So, I finally told my mom about our plans.
I figured it was as appropriate of a time as any. We were enjoying a happy hour cocktail in the city, it was seventy degrees, and the service was prompt and pleasant. Then, I blurted out:
“I have to tell you something, and I don’t think you’re going to like it.”
She gingerly set her glass on the table and cast her eyes down. What flashed in her mind? “She’s not going to graduate! She’s getting married! She finally got all those tattoos she’s been talking about!” I knew exactly how the rest of the conversation was going to transpire.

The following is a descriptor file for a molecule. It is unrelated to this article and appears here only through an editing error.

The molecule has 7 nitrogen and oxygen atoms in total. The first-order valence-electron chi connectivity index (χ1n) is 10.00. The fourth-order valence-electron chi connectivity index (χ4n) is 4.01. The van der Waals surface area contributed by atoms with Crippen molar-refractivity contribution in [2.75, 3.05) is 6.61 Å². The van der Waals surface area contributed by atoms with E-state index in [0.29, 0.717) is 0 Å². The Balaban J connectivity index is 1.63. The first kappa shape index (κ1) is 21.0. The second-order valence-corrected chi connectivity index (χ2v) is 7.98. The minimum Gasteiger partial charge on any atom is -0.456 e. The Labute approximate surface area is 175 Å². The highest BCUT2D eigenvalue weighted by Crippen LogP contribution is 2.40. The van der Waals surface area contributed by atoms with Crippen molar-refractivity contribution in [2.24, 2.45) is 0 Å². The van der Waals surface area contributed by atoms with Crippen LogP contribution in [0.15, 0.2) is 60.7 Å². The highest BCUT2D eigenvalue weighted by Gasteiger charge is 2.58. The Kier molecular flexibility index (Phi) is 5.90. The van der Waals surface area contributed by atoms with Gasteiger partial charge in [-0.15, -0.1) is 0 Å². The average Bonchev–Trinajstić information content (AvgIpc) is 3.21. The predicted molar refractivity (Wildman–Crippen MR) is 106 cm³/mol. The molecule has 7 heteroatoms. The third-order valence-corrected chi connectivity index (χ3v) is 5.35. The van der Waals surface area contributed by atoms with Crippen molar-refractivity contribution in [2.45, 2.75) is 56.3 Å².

“Adam and I are planning a trip to Europe for 2010…”
“…but it’s going to be an extended trip. Something like six months to a year.”
I flinched. Disappointment flooded her face.
“Oh Mia, that’s ridiculous. What are you going to do about your job? What’s Adam going to do about his? Where’s the money going to come from?”
And so forth.
The barrage of accusations slapped me so hard that I was glad I ordered a martini. I barely answered her questions. I didn’t feel like explaining myself.
Just as soon as I made the confession, my case was already dismissed:
“It’s your life. You can do what you want.”
And she’s right. It’s my life — not hers, yours, or your parents’. My experiences are unique only to me. No one can measure the weight of the process.
The trip was not discussed any further. We walked home, side by side, chatting about architecture, ignoring the buildings’ inevitable decay.